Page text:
The ANSI Z136.5 Standard for the Safe Use of Lasers in Educational Facilities is currently in the final stages of a revision which should be published by the end of 2017. The revision will contain several elements that may affect educational lab operations.
- New and revised definitions
- New Laser hazard classifications
- Updated Maximum Permitted Exposures (MPEs) for current and added wavelengths
- Updated Nominal Ocular Hazard Zones
- Color and added Safety signs with detailed explanations
- Updated and color enhanced laboratory layouts
- Added information for Fiber-Optic safety
At the March ANSI meeting, Dr. Fred Seeber was reelected as chair of the ANSI Z136.5 Committee. This Standard is vitally important for the safety of students, teachers, professors and administrators in middle schools, high schools and colleges using lasers and laser systems. The “operative word” in describing the typical laser teaching laboratory is “DYNAMIC”. There is usually a flux of students and faculty involved in a plethora of changing experiments that require new experimental set-ups involving lasers. Care must be taken to ensure that new traffic patterns and laser set-ups are done properly. Many laser laboratories in educational institutions are disorganized in regards to laser equipment, electrical power lines, water lines and mixed in with all of this, student desks. This disorganization will lead to confusion and mistakes on the part of professors and students and could become a source of laser accidents.
Common laser safety educational concerns are:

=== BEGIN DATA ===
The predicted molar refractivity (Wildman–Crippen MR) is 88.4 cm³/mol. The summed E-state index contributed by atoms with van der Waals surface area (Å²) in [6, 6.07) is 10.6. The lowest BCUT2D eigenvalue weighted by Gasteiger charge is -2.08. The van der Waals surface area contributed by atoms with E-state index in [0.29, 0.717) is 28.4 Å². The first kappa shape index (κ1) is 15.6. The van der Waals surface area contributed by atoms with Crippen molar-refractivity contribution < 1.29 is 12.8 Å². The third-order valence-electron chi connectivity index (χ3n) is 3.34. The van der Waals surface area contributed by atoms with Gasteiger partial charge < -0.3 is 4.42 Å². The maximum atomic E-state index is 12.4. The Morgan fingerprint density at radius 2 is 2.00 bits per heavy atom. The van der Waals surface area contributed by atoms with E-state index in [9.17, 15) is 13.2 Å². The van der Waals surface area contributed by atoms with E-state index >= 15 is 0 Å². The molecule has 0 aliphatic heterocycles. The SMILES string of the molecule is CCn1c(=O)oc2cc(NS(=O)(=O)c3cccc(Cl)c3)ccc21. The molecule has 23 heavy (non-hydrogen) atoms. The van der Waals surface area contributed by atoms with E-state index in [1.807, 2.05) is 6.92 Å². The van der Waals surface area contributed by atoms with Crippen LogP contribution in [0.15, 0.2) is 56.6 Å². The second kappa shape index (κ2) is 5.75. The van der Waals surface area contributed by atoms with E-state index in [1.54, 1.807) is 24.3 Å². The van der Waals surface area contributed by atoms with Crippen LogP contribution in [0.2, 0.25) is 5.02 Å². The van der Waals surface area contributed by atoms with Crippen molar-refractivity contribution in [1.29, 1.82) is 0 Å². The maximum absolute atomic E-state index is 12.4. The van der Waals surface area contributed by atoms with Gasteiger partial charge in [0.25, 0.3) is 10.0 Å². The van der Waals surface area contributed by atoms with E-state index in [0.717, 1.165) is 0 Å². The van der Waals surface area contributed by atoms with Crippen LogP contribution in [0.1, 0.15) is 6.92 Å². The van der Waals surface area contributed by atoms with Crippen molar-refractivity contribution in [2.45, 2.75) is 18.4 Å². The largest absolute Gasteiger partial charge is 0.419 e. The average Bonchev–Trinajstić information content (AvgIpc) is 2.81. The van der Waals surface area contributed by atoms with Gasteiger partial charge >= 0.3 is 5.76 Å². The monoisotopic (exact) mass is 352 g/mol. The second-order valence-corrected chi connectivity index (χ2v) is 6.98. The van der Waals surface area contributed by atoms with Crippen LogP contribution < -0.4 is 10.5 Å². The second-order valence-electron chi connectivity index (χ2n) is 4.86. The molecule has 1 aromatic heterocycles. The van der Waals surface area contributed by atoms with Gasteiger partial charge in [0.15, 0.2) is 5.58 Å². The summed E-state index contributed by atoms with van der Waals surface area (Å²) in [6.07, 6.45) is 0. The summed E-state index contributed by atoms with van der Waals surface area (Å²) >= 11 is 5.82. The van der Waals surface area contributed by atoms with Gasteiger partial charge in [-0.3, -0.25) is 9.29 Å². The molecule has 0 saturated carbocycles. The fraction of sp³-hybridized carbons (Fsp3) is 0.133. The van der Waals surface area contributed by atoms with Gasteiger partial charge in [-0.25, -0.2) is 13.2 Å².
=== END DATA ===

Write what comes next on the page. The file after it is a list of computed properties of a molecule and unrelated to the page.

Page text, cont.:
- Different laser wavelengths in the same laboratory
- Open cavity and beam paths are common
- Large student numbers work in confined areas
- Student and faculty desks are many times at beam level
- Many institutions still do not have a dedicated laser safety officer or laser safety committee
- Laser procedures and experiments still do not have standard operating procedures (SOPs)
Major causes of laser accidents in educational laboratories are: alignment, high voltage, eyewear failure, no eye wear, accidental exposure and improper restoration. Most of these could be avoided by using proper standard operating procedures (SOPs) for laser laboratories.
Some things to keep in mind when doing experiments using lasers in educational laboratories would be:
- All professors and students should have basic laser safety training for the class of laser used and the level of involvement
- Post proper warning signs and provide proper personal protection equipment
- Develop standard operating procedures (SOPs) for laser classes 2 and 3R for elementary and high schools (simplified). Class 4 lasers should not be used at these grade levels.
- Have a person of authority always present when working with lasers.
Organize all laser laboratories so that water lines, power lines, equipment are not on the floor of the laboratory in such a way that the participants in the laser experiment would trip or fall. Student desks should not be at the same eye level as the laser beam. Safety goggles should be clearly labeled for the wavelength and optical density [OD} of the laser being used and stored outside the laboratory door. Proper DANGER, CAUTION AND WARNING SIGNS should be clearly displayed outside the door. The ANSI Z-136.5 laser safety standard for educational institutions will give guidance to anyone using lasers in educational institutions from the elementary to the university educational level. Just using these procedures will help avoid many of the accidents listed above.
If you are in need of Fred’s assistance, contact him at firstname.lastname@example.org